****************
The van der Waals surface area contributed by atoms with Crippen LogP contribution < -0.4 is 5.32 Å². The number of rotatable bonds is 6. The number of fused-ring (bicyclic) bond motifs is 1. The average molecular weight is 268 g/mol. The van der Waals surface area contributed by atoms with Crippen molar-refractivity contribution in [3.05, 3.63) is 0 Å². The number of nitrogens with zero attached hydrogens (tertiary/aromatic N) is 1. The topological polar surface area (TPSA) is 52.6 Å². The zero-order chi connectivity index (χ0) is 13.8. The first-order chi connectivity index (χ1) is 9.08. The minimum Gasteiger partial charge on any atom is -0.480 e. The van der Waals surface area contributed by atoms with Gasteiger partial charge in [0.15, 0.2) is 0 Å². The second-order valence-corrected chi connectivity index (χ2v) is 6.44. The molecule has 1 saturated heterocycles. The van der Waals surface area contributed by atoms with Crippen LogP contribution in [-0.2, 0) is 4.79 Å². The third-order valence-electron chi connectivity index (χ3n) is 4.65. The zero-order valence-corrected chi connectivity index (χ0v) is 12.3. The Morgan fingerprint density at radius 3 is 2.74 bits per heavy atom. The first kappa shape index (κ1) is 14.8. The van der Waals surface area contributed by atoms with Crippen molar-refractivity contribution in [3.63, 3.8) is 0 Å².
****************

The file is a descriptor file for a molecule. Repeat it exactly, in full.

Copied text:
The van der Waals surface area contributed by atoms with Crippen LogP contribution < -0.4 is 5.32 Å². The number of rotatable bonds is 6. The number of fused-ring (bicyclic) bond motifs is 1. The average molecular weight is 268 g/mol. The van der Waals surface area contributed by atoms with Crippen molar-refractivity contribution in [3.05, 3.63) is 0 Å². The number of nitrogens with zero attached hydrogens (tertiary/aromatic N) is 1. The topological polar surface area (TPSA) is 52.6 Å². The zero-order chi connectivity index (χ0) is 13.8. The first-order chi connectivity index (χ1) is 9.08. The minimum Gasteiger partial charge on any atom is -0.480 e. The van der Waals surface area contributed by atoms with Gasteiger partial charge in [0.15, 0.2) is 0 Å². The second-order valence-corrected chi connectivity index (χ2v) is 6.44. The molecule has 1 saturated heterocycles. The van der Waals surface area contributed by atoms with Crippen LogP contribution in [-0.2, 0) is 4.79 Å². The third-order valence-electron chi connectivity index (χ3n) is 4.65. The zero-order valence-corrected chi connectivity index (χ0v) is 12.3. The Morgan fingerprint density at radius 3 is 2.74 bits per heavy atom. The first kappa shape index (κ1) is 14.8. The van der Waals surface area contributed by atoms with Crippen molar-refractivity contribution in [3.63, 3.8) is 0 Å².